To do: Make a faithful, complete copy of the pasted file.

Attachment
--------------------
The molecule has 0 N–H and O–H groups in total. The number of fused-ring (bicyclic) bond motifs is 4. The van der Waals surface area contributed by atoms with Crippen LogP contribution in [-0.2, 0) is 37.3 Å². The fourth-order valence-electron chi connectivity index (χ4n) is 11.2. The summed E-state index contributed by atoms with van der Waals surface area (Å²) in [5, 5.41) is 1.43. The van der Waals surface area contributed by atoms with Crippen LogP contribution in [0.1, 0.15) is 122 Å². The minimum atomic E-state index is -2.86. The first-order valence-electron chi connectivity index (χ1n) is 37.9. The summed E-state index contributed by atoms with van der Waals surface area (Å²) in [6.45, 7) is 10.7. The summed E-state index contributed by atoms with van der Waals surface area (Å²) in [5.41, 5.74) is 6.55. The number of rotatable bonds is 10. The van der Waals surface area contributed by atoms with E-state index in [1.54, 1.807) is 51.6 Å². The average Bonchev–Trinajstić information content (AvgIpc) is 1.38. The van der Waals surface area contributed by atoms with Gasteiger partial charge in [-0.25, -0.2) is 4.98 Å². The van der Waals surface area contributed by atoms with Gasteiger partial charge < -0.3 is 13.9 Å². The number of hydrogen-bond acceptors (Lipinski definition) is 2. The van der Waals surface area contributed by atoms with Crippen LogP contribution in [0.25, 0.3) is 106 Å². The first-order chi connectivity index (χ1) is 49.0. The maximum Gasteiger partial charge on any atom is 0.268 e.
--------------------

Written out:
The molecule has 0 N–H and O–H groups in total. The number of fused-ring (bicyclic) bond motifs is 4. The van der Waals surface area contributed by atoms with Crippen LogP contribution in [-0.2, 0) is 37.3 Å². The fourth-order valence-electron chi connectivity index (χ4n) is 11.2. The summed E-state index contributed by atoms with van der Waals surface area (Å²) in [5, 5.41) is 1.43. The van der Waals surface area contributed by atoms with Crippen LogP contribution in [0.1, 0.15) is 122 Å². The minimum atomic E-state index is -2.86. The first-order valence-electron chi connectivity index (χ1n) is 37.9. The summed E-state index contributed by atoms with van der Waals surface area (Å²) in [6.45, 7) is 10.7. The summed E-state index contributed by atoms with van der Waals surface area (Å²) in [5.41, 5.74) is 6.55. The number of rotatable bonds is 10. The van der Waals surface area contributed by atoms with E-state index in [1.54, 1.807) is 51.6 Å². The average Bonchev–Trinajstić information content (AvgIpc) is 1.38. The van der Waals surface area contributed by atoms with Gasteiger partial charge in [-0.25, -0.2) is 4.98 Å². The van der Waals surface area contributed by atoms with Gasteiger partial charge < -0.3 is 13.9 Å². The number of hydrogen-bond acceptors (Lipinski definition) is 2. The van der Waals surface area contributed by atoms with Crippen LogP contribution in [0.25, 0.3) is 106 Å². The first-order chi connectivity index (χ1) is 49.0. The maximum Gasteiger partial charge on any atom is 0.268 e.